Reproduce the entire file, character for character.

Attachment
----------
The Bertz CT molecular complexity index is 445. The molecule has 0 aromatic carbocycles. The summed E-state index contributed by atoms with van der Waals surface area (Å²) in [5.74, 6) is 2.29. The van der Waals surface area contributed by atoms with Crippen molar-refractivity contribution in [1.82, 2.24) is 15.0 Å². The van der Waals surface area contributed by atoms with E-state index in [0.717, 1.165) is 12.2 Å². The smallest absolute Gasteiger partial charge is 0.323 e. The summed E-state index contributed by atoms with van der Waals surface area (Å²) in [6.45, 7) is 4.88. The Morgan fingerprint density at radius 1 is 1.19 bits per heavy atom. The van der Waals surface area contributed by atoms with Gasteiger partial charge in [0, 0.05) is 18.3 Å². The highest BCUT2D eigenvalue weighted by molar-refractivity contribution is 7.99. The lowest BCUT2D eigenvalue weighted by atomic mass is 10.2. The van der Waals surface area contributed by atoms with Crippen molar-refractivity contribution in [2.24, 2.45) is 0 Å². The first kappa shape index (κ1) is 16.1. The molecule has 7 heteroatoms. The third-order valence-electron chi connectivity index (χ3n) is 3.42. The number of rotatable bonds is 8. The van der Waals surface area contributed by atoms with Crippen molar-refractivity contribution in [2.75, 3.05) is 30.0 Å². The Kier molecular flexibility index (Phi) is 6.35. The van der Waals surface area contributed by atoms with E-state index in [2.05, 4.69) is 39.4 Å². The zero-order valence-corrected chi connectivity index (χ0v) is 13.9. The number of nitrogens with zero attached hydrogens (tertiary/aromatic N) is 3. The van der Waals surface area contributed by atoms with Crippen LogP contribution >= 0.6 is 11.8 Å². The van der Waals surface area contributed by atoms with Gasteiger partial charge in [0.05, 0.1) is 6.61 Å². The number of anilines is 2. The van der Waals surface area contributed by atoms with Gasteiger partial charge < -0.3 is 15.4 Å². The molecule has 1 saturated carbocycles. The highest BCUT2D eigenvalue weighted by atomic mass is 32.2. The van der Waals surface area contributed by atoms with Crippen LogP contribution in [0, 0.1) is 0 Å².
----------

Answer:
The Bertz CT molecular complexity index is 445. The molecule has 0 aromatic carbocycles. The summed E-state index contributed by atoms with van der Waals surface area (Å²) in [5.74, 6) is 2.29. The van der Waals surface area contributed by atoms with Crippen molar-refractivity contribution in [1.82, 2.24) is 15.0 Å². The van der Waals surface area contributed by atoms with E-state index in [0.717, 1.165) is 12.2 Å². The smallest absolute Gasteiger partial charge is 0.323 e. The summed E-state index contributed by atoms with van der Waals surface area (Å²) in [6.45, 7) is 4.88. The Morgan fingerprint density at radius 1 is 1.19 bits per heavy atom. The van der Waals surface area contributed by atoms with Gasteiger partial charge in [0, 0.05) is 18.3 Å². The highest BCUT2D eigenvalue weighted by molar-refractivity contribution is 7.99. The lowest BCUT2D eigenvalue weighted by atomic mass is 10.2. The van der Waals surface area contributed by atoms with Crippen molar-refractivity contribution in [2.24, 2.45) is 0 Å². The first kappa shape index (κ1) is 16.1. The molecule has 7 heteroatoms. The third-order valence-electron chi connectivity index (χ3n) is 3.42. The number of rotatable bonds is 8. The van der Waals surface area contributed by atoms with Crippen molar-refractivity contribution in [2.75, 3.05) is 30.0 Å². The Kier molecular flexibility index (Phi) is 6.35. The van der Waals surface area contributed by atoms with E-state index in [2.05, 4.69) is 39.4 Å². The zero-order valence-corrected chi connectivity index (χ0v) is 13.9. The number of nitrogens with zero attached hydrogens (tertiary/aromatic N) is 3. The van der Waals surface area contributed by atoms with Crippen LogP contribution >= 0.6 is 11.8 Å². The van der Waals surface area contributed by atoms with Gasteiger partial charge in [0.05, 0.1) is 6.61 Å². The number of anilines is 2. The van der Waals surface area contributed by atoms with Gasteiger partial charge < -0.3 is 15.4 Å². The molecule has 1 saturated carbocycles. The highest BCUT2D eigenvalue weighted by atomic mass is 32.2. The van der Waals surface area contributed by atoms with Crippen LogP contribution in [0, 0.1) is 0 Å².